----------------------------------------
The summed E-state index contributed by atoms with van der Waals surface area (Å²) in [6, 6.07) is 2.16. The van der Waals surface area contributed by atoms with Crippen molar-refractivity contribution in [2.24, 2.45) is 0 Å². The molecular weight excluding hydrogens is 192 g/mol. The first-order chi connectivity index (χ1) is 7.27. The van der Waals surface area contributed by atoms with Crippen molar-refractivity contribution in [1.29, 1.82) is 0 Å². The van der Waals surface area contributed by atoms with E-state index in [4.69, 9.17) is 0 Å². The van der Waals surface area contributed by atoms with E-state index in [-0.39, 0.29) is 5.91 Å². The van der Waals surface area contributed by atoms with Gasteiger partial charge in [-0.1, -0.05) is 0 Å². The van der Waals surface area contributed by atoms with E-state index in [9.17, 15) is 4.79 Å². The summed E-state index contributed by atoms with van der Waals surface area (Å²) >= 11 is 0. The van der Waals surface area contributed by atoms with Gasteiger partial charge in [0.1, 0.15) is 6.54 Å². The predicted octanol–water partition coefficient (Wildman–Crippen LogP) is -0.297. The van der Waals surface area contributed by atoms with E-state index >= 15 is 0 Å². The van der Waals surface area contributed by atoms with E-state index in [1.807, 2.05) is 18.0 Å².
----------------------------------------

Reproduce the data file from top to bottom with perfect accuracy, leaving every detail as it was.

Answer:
The summed E-state index contributed by atoms with van der Waals surface area (Å²) in [6, 6.07) is 2.16. The van der Waals surface area contributed by atoms with Crippen molar-refractivity contribution in [2.24, 2.45) is 0 Å². The molecular weight excluding hydrogens is 192 g/mol. The first-order chi connectivity index (χ1) is 7.27. The van der Waals surface area contributed by atoms with Crippen molar-refractivity contribution in [1.29, 1.82) is 0 Å². The van der Waals surface area contributed by atoms with E-state index in [4.69, 9.17) is 0 Å². The van der Waals surface area contributed by atoms with E-state index in [-0.39, 0.29) is 5.91 Å². The van der Waals surface area contributed by atoms with Gasteiger partial charge in [-0.1, -0.05) is 0 Å². The van der Waals surface area contributed by atoms with E-state index in [9.17, 15) is 4.79 Å². The summed E-state index contributed by atoms with van der Waals surface area (Å²) >= 11 is 0. The van der Waals surface area contributed by atoms with Gasteiger partial charge in [0.1, 0.15) is 6.54 Å². The predicted octanol–water partition coefficient (Wildman–Crippen LogP) is -0.297. The van der Waals surface area contributed by atoms with E-state index >= 15 is 0 Å². The van der Waals surface area contributed by atoms with E-state index in [1.807, 2.05) is 18.0 Å².